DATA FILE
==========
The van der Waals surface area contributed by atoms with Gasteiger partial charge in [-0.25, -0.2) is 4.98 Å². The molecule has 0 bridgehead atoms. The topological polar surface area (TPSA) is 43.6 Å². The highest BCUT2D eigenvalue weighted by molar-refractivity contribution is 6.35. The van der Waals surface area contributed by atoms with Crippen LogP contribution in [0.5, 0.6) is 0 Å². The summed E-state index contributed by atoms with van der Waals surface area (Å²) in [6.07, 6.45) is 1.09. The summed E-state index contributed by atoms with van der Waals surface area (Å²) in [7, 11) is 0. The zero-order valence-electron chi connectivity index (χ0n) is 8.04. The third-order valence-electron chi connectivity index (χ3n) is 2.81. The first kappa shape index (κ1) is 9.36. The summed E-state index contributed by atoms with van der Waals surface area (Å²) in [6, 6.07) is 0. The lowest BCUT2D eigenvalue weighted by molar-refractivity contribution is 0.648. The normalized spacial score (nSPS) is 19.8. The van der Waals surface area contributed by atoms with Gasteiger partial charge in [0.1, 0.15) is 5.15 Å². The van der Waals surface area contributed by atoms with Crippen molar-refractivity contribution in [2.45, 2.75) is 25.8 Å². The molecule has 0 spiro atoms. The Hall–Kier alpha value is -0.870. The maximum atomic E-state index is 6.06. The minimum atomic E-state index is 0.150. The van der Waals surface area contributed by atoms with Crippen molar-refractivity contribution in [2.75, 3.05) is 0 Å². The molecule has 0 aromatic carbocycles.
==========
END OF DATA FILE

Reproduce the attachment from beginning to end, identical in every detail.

The van der Waals surface area contributed by atoms with Gasteiger partial charge in [-0.25, -0.2) is 4.98 Å². The molecule has 0 bridgehead atoms. The topological polar surface area (TPSA) is 43.6 Å². The highest BCUT2D eigenvalue weighted by molar-refractivity contribution is 6.35. The van der Waals surface area contributed by atoms with Crippen LogP contribution in [0.5, 0.6) is 0 Å². The summed E-state index contributed by atoms with van der Waals surface area (Å²) in [6.07, 6.45) is 1.09. The summed E-state index contributed by atoms with van der Waals surface area (Å²) in [7, 11) is 0. The zero-order valence-electron chi connectivity index (χ0n) is 8.04. The third-order valence-electron chi connectivity index (χ3n) is 2.81. The first kappa shape index (κ1) is 9.36. The summed E-state index contributed by atoms with van der Waals surface area (Å²) in [6, 6.07) is 0. The lowest BCUT2D eigenvalue weighted by molar-refractivity contribution is 0.648. The normalized spacial score (nSPS) is 19.8. The van der Waals surface area contributed by atoms with Gasteiger partial charge in [0.1, 0.15) is 5.15 Å². The van der Waals surface area contributed by atoms with Crippen molar-refractivity contribution in [2.45, 2.75) is 25.8 Å². The molecule has 0 spiro atoms. The Hall–Kier alpha value is -0.870. The maximum atomic E-state index is 6.06. The minimum atomic E-state index is 0.150. The van der Waals surface area contributed by atoms with Crippen molar-refractivity contribution in [2.75, 3.05) is 0 Å². The molecule has 0 aromatic carbocycles.